I love books indiscriminately. I read biographies, mysteries, sci fi/fantasy novels. I read ‘chick lit’ in spite of hating its category name. I read young adult and adult fiction of all possible brows. There is nothing like a book to fall into, to expand yourself beyond what is possible and inhabit the breadth and depth of someone else’s imagination. When I was young, people said that if I loved books so much I should become a teacher (though I have yet to see the connection). My college job was librarian assistant, and I developed a powerful ‘shush’ – mostly because people’s talking interrupted my reading at the desk.
I loved school because as I grew it was increasingly a place where people read books and talked about them all day long. That’s how I got my degrees, and why I considered staying on to get more. But, and this is perhaps important, none of my degrees were in English Literature.
That’s because I’d seen too many good stories tortured in those classes, poems read and analyzed line by line. It was terrible, and I’d howl in my head just read it out, let us hear it first. Narratives aren’t meant to be dismantled in this way, and knowing facts is not the same as understanding.
This all came back to me recently, when I listened to a parent reading to their small child. The father’s intention was to “quieten” the boy before leaving him with me by reading his favorite book. At the end of every page, this well-meaning father interrupted the story for a pop quiz – by which I mean a small question that the father already knew the answer to.
“The penguins came down to the water…” he’d read. “Now, Tom. What do penguins eat?” And Tom would be obliged to say “fishes”, before the page was turned.
“And baby penguin looked for his Grandma Peggy…” came the next installment. “What is your Grandma’s name, Tom?” Tom started to get frustrated and reached for the page himself, which the father held down with his thumb. “No, Tom. Now, point to the baby penguin and I’ll continue.”
Observing this, I have rarely been so grateful for being able to read to myself. The thing is though, it is hardly an uncommon practice. I’ve seen teachers do it very successfully, with a whole class full of children who gleefully scream at a specific character, or quack like a duck, or whatever other audience participation is asked of them. I’ve seen reading circles that reminded me of productions of Rocky Horror Picture Show, with the crowd knowing their call backs and thrilled to shout them out. But this particular instance bothered me, because it seemed so unwilling.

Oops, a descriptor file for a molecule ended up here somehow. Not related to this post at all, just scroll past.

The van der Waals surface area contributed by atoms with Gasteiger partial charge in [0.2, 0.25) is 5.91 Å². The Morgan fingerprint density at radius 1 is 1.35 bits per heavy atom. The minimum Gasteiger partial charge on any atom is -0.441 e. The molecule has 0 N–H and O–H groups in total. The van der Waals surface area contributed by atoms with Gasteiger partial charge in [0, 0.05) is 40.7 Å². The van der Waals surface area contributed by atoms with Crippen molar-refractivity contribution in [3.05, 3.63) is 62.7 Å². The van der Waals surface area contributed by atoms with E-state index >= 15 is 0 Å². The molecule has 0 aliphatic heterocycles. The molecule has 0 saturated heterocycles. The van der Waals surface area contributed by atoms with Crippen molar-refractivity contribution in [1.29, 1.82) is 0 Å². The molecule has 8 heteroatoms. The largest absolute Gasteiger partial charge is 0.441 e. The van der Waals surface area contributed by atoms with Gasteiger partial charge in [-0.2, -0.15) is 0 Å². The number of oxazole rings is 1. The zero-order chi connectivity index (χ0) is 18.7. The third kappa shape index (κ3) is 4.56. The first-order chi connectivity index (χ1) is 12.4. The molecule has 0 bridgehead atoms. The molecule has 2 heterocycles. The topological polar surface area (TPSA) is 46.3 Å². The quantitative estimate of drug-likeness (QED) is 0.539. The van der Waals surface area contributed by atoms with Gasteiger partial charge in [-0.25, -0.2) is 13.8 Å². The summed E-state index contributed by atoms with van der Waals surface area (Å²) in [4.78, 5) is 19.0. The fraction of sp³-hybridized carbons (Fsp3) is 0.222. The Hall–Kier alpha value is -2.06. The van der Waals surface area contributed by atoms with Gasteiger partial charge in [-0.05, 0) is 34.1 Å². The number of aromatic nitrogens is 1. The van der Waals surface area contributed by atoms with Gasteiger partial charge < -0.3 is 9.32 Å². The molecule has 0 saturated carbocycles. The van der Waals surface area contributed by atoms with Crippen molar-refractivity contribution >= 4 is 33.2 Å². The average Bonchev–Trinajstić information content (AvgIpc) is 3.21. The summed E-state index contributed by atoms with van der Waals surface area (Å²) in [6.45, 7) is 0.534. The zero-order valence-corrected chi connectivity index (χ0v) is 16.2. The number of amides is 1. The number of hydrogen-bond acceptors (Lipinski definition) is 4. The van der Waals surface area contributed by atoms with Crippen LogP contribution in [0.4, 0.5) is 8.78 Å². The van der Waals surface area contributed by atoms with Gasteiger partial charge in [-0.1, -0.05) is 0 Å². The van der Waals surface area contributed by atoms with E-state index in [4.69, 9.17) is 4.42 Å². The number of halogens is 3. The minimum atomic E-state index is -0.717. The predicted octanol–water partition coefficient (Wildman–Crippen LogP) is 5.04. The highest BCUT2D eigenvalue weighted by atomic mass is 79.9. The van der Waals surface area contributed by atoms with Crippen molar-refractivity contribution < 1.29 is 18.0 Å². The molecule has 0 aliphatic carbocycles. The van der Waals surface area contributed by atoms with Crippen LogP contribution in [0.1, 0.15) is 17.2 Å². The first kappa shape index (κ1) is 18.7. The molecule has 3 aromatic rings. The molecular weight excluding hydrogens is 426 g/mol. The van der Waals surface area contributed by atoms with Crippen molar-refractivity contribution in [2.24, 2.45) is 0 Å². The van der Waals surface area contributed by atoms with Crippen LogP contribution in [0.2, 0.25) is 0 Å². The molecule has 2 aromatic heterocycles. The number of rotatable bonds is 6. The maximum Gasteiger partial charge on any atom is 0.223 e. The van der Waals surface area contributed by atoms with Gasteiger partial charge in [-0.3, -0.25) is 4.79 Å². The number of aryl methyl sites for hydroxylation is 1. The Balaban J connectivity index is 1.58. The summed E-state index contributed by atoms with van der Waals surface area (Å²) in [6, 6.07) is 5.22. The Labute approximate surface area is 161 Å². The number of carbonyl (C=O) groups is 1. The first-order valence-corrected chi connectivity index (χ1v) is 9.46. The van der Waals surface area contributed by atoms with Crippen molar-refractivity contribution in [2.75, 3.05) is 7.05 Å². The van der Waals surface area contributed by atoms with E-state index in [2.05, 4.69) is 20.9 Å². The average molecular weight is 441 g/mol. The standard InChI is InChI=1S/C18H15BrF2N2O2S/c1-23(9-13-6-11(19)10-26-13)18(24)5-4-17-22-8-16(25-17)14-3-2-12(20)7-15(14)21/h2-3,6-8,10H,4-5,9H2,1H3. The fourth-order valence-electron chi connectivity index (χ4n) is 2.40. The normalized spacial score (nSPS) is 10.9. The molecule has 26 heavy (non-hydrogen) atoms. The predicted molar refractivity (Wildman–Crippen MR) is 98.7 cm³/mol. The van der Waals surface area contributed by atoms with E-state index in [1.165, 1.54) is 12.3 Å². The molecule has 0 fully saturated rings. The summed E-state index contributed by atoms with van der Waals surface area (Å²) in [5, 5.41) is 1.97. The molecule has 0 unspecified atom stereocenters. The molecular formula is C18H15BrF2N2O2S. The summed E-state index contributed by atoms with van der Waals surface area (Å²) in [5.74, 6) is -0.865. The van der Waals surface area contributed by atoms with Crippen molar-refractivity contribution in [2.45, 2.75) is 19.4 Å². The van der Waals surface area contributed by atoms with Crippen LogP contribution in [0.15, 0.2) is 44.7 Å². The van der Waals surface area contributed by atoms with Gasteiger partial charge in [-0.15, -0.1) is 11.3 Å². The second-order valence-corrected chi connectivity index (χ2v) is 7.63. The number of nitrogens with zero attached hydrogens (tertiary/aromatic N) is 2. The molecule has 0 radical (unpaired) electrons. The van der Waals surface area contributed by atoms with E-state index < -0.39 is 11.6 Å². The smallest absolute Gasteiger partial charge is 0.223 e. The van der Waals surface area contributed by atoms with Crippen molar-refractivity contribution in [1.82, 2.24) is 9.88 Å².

Eventually, the story was done and the father left. The child and I looked at each other.
“So,” I said. He looked me in the eye and held up the book. “Okay then,” I said, and we were off.
Here is a synopsis of what I did:
- Read the book I was given approximately 984721 times in a row
- Let Tom turn the pages back and forth, regardless of whether I’d finished
- Read whatever page I was on, no matter what order they came in
- Hear “AGAIN AGAIN AGAIN” many, many times
- Feel the neurons of my brain begin to melt in the face of 100 words repeated endlessly, until all meaning was eroded from them, then
- Remind myself of the weekend I had recently lost to watching Deadwood. Wasn’t hitting ‘next episode’ for hours in a row kind of the same thing as this? And was the vocabulary of that show really any better?
- Begin to see a deeper, more melancholy meaning in this story of a penguin off to see his Grandmother. Peggy Penguin? Surely hers had not been an easy life.
I felt that, dross as this book was, it deserved to be read honestly. This child deserved to have a book read to him as he might read it himself, straight through or skipping as he pleased. It seemed that this might be more helpful than treating the book like a video game, in which each level had to be unlocked from within the one before. It seemed better than treating a book as test, or as a reward for passing a series of tests that never ended – not in school or at home, not ever.